• The RNC committeeman posted his comments on his private blog
  • He compared the COVID-19 vaccines to a "false god"
  • He previously attacked CDC's new mask recommendations

A top Republican National Committee official has promoted anti-vaccine conspiracy theories, including calling the COVID-19 vaccine shots “the mark of the beast,” comparable to a “false god.”

Peter Feaman, an RNC committeeman from Florida, made the remarks on his blog, “The Backhoe Chronicles,” through the “anti-Facebook” app MeWe. In a series of posts, the Florida lawyer compared the Biden administration’s vaccine campaign to Nazi-era “brown shirts.” The Storm Troopers, also known as the “brown shirts,” helped Adolf Hitler rise to power in Germany.  

“The Biden brown shirts are beginning to show up at private homes questioning vaccine papers," Feaman wrote in a July 20 post.


His comments come as the United States is witnessing a resurgence of coronavirus cases driven by the more contagious Delta variant.

In May, Feamn also called COVID-19 vaccines a “mark of the beast,” which is a reference to a symbol showing allegiance to Satan. In the same post, he also slammed Gov. Gretchen Whitmer, D-Mich., for encouraging people to get vaccinated against the novel coronavirus.

“Diabolical Michigan Governor Whitmer wants her citizens to get the Mark of the Beast to participate in society. It’s no secret that Governor Gretchen Whitmer has always been determined to keep her state under lockdowns and masked up for as long as possible,” he wrote in the post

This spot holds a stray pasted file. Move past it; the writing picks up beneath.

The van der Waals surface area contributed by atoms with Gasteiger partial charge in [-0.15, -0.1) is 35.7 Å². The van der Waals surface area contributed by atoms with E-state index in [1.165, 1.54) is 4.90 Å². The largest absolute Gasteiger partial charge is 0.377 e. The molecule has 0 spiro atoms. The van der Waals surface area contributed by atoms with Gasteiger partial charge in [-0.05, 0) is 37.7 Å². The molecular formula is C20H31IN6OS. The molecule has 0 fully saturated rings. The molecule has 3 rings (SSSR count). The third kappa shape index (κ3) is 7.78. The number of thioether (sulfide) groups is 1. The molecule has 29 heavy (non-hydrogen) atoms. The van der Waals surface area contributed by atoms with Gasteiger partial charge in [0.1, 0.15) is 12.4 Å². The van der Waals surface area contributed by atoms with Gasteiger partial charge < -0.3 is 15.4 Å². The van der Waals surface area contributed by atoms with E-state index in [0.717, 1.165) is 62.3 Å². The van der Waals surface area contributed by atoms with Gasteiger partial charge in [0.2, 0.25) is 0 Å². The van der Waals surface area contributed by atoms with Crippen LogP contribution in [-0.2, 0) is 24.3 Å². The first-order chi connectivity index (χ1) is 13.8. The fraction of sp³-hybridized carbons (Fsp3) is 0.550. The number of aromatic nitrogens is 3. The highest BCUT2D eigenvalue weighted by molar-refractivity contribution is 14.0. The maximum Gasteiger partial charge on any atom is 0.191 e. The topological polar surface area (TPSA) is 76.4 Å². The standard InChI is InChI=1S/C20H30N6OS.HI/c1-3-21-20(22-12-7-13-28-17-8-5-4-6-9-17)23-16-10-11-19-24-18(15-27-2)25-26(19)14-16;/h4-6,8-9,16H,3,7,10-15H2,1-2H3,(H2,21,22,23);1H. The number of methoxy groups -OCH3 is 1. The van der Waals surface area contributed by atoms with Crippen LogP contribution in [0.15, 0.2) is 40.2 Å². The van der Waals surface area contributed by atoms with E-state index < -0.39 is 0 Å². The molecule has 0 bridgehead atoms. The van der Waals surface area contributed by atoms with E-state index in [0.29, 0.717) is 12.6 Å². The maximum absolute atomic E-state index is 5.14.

“Hey Governor Whitner, we will not bow to your false god,” he added. 

On Thursday, Feaman also attacked the U.S. Centers for Disease Control and Prevention for recommending that fully vaccinated Americans should still wear masks in public indoor settings amid the spread of the Delta variant.

“The wolves want control and power,” he wrote, adding: “As for me and my house, we will fight them.”


Feaman has repeatedly spread conspiracy theories, including false claims that the 2020 election was stolen and that the deadly insurrection at the U.S. Capitol on Jan. 6 was part of an effort to make supporters of former President Donald Trump “look bad,” as reported by Polk GOP.

In addition to his private blog, Feaman also wrote two books, including “The Next Nightmare: How Political Correctness Will Destroy America" in 2012,” where he claimed that “Islamofascism” poses the greatest threat to Judeo-Christian values and the United States, according to CNN

Pfizer raised its 2021 forecasts based on surging demand for Covid-19 vaccines Pfizer raised its 2021 forecasts based on surging demand for Covid-19 vaccines Photo: AFP / JAVIER TORRES